In RKD’s new donor relationship study, “Listen Up: The Nonprofit Marketer’s Guide to What Donors Want,” we set out to gain a better understanding of the age-old struggle of donor retention. To do this, we took a deep dive into donor feelings. In this series of Group Thinkers episodes, we’re sitting down with donor relationship experts to discuss the findings and provide insights on how nonprofits can apply them to their programs.
On this episode, we chat with Erin Albitz, Group Creative Director at RKD Group, to discuss how to tap into donors’ feelings through creative and communicate more effectively. Tune in as we cover:
- What do nonprofits get right and wrong when it comes to donor feelings? (10:00)
- How to make direct response communication more meaningful (13:34)
- How to tap into donors' hearts through creative (21:20)
- Balancing short-term revenue needs with long-term relationship building (24:41)
Meet our guest
Group Creative Director, RKD Group
“Every organization has some reason or connection to something that these people who have once given a gift to them care about. Testing is so important so that we can figure out the things that do connect with people … it’s finding that common ground of the shared values, the ability to solve a problem together that people care about.”
Justin McCord: I was just sharing off mic, pre-recording light, I guess now I've got a new pursuit, a new ambition, and that's to have someone connected to the 2015 Pixar film Inside Out ... someone connected to Inside Out appear on the podcast at some point.
So Ronnie, I'm putting it out there. I mean, like, if it were a production assistant that just got Bill Hader a sandwich, that would make me happy.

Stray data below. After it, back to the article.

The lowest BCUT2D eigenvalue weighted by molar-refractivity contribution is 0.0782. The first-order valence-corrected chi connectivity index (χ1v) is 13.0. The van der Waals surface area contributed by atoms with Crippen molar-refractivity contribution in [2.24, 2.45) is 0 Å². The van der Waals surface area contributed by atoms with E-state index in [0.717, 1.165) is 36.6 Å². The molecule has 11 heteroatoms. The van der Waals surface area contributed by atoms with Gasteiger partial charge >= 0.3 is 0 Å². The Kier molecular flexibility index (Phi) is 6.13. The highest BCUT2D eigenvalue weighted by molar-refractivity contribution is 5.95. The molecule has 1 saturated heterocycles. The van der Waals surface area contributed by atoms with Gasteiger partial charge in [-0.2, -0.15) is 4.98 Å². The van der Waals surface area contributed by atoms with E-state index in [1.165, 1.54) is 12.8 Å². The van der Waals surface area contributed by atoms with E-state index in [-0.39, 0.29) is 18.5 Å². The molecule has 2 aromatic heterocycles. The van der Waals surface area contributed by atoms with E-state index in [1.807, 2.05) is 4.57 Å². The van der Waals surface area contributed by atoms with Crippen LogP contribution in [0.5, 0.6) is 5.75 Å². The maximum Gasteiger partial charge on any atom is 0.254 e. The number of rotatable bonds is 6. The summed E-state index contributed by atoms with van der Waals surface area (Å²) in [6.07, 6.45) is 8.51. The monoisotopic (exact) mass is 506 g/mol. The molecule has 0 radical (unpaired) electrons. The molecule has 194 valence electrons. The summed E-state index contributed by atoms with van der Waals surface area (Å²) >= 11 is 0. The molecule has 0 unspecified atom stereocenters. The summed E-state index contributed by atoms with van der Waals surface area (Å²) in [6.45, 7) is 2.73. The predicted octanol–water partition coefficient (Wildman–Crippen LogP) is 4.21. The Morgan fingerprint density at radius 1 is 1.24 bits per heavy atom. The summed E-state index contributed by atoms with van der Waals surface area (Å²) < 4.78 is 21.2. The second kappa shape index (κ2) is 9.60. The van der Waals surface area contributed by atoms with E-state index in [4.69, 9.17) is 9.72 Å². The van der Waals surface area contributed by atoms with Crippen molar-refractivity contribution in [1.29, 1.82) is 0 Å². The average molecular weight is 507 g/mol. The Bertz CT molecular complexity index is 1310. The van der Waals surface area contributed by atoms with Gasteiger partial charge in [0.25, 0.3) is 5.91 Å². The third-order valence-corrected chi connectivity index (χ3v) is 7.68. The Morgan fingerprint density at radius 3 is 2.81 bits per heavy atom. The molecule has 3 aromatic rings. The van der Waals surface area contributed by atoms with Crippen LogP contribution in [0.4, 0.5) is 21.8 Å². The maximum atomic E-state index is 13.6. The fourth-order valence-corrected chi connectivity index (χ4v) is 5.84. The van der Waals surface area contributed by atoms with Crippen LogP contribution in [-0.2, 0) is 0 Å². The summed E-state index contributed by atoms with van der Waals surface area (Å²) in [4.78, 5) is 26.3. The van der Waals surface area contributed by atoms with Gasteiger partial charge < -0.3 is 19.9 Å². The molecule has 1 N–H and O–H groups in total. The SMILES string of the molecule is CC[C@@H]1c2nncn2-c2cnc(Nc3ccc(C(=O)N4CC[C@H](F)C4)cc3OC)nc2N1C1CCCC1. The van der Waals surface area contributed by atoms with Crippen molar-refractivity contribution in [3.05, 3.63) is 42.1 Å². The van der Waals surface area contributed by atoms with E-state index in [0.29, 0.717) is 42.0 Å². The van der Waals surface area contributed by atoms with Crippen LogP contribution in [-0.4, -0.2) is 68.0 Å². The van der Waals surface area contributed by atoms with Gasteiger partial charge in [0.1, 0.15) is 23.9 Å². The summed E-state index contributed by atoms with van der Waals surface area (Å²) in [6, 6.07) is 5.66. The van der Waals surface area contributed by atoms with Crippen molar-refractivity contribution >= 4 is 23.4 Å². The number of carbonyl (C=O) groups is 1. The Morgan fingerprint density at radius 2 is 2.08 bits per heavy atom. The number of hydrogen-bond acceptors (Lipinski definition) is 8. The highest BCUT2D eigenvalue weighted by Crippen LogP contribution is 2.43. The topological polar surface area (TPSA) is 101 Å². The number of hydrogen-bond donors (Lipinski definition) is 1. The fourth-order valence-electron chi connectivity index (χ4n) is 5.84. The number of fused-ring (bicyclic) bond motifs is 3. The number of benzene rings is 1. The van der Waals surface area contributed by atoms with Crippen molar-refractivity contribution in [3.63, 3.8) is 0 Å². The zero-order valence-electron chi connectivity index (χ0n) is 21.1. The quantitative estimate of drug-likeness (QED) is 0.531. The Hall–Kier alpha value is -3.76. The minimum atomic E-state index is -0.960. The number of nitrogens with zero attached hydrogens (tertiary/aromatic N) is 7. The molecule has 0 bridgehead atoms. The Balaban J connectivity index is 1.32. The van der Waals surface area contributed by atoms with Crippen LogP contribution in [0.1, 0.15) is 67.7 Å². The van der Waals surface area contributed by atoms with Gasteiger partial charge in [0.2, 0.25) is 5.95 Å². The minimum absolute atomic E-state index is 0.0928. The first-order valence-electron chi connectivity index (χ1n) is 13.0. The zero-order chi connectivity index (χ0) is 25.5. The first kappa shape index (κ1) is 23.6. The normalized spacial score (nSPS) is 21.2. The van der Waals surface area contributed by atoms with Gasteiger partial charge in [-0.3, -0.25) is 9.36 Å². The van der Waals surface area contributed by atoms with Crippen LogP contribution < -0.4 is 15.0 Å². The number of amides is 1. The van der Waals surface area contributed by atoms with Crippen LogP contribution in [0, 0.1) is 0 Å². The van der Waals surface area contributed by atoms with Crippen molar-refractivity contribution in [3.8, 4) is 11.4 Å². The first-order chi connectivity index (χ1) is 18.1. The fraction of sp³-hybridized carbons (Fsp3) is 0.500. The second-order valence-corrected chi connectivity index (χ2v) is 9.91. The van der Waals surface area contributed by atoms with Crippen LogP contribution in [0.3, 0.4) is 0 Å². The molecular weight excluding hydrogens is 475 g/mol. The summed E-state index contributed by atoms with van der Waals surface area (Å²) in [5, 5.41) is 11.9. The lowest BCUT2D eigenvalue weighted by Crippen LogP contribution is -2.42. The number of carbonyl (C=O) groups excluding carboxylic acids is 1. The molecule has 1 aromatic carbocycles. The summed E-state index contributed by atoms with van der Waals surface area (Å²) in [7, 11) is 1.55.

Ronnie Richard: One of the emotions themselves to talk to us. That would be great.
Justin: Yeah, yeah, yeah, that would be good. Yeah, but even if it were someone, like I said, that made a sandwich for an emotion.
Ronnie: We could have a sadness sandwich.
Justin: Well now you've, now you've really ruined my idea.
Erin Albitz: Wonder what's on a sadness sandwich.
Justin: Sprouts. It's just all sprouts. It's just ...
Justin: Yeah liverwurst and sprouts. Just, you know, that's someone's favorite sandwich. If you're the person that loves liverwurst and sprouts on rye, then I just want you to know you're appreciated today. That's our cold intro. That's how we're going to get started today.
Ronnie: That's it.
Justin: Welcome to Group Thinkers. Welcome, Erin, to Group Thinkers.
Justin: We're excited to have you, Erin, on the show. Quick level setting for the listening audience: Group Thinkers is the podcast from RKD Group. And over time, we have gotten further and further from a formal introduction and just kind of started with talking about sandwiches or whatnot.
But Group Thinkers is a podcast from RKD Group, and our aim is to unpack different dimensions, different aspects, different sandwiches around the nonprofit marketing realm. And, and so today is a special day; it's a special episode for us as we are launching into a new series of episodes. Ronnie, I don't remember, is this series nine?
Ronnie: I think so. I think it's the ninth.
Justin: So, the ninth season, well, it is now the ninth season of Group Thinkers. We're going to talk a lot about feelings over the next bulk of episodes. And so, if feelings or feelings-related things make you uncomfortable, then you're going to have to bear with us. But it's going to be good stuff.